China’s lack of basic public health surveillance in wet markets and animals was responsible for SARS in 2003 and the current coronavirus epidemic. Heeding each and every public health requirement, no matter how unpopular or personally inconvenient, will once again win the battle.

Nothing erases your responsibility to others. Yes, we are faced with a bioevent disaster. We must approach this rationally, utilizing population-based public health principles. Stay safe while our scientist friends come up with a vaccine.

This article first appeared in the Honolulu Civil Beat.

Seiji Yamada is a family physician practicing and teaching in Hawaii. Frederick M. Burkle, Jr. is Professor (Ret.), Senior Fellow & Scientist Harvard Humanitarian Initiative, Harvard University & T.H. Chan School of Public Health, Senior International Public Policy Scholar Woodrow Wilson International Center for Scholars, Washington, DC nstitute of Medicine, National Academy of Sciences, elected ’07, Captain, MC, USNR (Ret.).

bernie-the-sandernistas-cover-344x550
April 06, 2020
Richard D. Wolff
COVID-19 and the Failures of Capitalism
W. T. Whitney
Donald Trump, Capitalism, and Letting Them Die
Cesar Chelala
Cuba’s Promising Approach to Cancer
David A. Schultz
Camus and Kübler-Ross in a Time of COVID-19 and Trump
Nomi Prins 
Wall Street Wins, Again: Bailouts in the Time of Coronavirus
Dean Baker
Getting to Medicare-for-All, Eventually
Dave Lindorff
Neither Pandemic Nor Economic Collapse is Going to Be a Short-Lived Crisis
Sonali Kolhatkar
Capitalism in America Has Dropped the Mask: Its Face is Cruel and Selfish
Ralph Nader
Trump’s 7 Pro-Contagion Reversals Increase the Coronavirus Toll
David Swanson
A Department of Actual Defense in a Time of Coronavirus
Ellen Brown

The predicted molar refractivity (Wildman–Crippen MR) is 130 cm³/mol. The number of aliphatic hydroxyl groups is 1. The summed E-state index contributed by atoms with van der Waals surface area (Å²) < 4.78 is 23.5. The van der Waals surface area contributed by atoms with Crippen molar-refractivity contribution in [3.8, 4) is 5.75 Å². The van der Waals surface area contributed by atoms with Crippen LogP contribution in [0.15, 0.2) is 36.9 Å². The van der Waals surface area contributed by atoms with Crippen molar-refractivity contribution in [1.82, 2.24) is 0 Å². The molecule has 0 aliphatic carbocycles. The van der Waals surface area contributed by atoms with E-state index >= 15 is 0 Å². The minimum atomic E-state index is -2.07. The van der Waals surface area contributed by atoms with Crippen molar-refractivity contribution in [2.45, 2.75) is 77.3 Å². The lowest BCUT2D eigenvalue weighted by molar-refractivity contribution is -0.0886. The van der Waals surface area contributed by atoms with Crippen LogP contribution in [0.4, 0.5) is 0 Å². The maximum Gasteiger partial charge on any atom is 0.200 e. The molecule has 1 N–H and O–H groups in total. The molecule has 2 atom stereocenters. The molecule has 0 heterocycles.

Was the Fed Just Nationalized?
Jeff Birkenstein
Postcards From Trump
Nick Licata
Authoritarian Leaders Rejected the Danger of a COVID-19 Pandemic Because It Challenged Their Image
Kathy Kelly
“He’s Got Eight Numbers, Just Like Everybody Else”
Graham Peebles
Change Love and the Need for Unity
Kim C. Domenico
Can We Transform Fear to Strength In A Time of Pandemic?
Mike Garrity
Alliance for the Wild Rockies Files Lawsuit to Stop Logging and Burning Project in Rocky Mountain Front Inventoried Roadless Area
Stephen Cooper
“The Soul Syndicate members dem, dem are all icons”: an Interview with Tony Chin
Weekend Edition
April 03, 2020
Friday - Sunday
Omar Shaban
Gaza’s New Conflict: COVID-19
Rob Urie
Work, Crisis and Pandemic
John Whitlow
Slumlord Capitalism v. Global Pandemic
Jeffrey St. Clair
Roaming Charges: Strange Things Happening Every Day
Jonathan Cook
The Bigger Picture is Hiding Behind a Virus
Paul Street
Silver Linings Amidst the Capitalist Coronavirus Crisis
Evaggelos Vallianatos
The Control of Nature
Louis Proyect
COVID-19 and the “Just-in-Time” Supply Chain: Why Hospitals Ran Out of Ventilators and Grocery Stores Ran Out of Toilet Paper
Kathleen Wallace
The Highly Contagious Idea
Kenneth Good
The Apartheid Wars: Non-Accountability and Freedom for Perpetrators.
Andrew Levine
Democracy in America: Sorry, But You Can’t Get There from Here.
Ramzy Baroud
Tunisia Leads the Way: New Report Exposes Israel’s False Democracy
David Rosen
Coronavirus and the State-of-Emergency Pandemic
Matthew Stevenson
Will Trump Cancel the Election? Will the Democrats Dump Joe?
Ron Jacobs
Seattle—Anti-Capitalist Hotbed
Michael T. Klare
Avenger Planet: Is the COVID-19 Pandemic Mother Nature’s Response to Human Transgression?
Jack Rasmus
COVID-19 and the Forgotten Working Class
Werner Lange
The Madness of More Nukes and Less Rights in Pandemic Times
J.P. Linstroth
Why a Race is Not a Virus and a Virus is Not a Race
John Feffer
We Need a Coronavirus Truce
Thomas S. Harrington
“New Corona Cases”: the Ultimate Floating Signifier
Victor Grossman
Corona and What Then?
Katie Fite
Permanent Pandemic on Public Lands: Welfare Sheep Ranchers and Their Enablers Hold the West’s Bighorns Hostage
Patrick Bond
Covid-19 Attacks the Down-and-Out in Ultra-Unequal South Africa
Eve Ottenberg
Capitalism vs. Humanity
Nicky Reid
Fear and Loathing in Coronaville Volume 2: Panic On the Streets of Tehran
Jonas Ecke
Would Dying for the Economy Help Anybody?
FacebookTwitterRedditEmail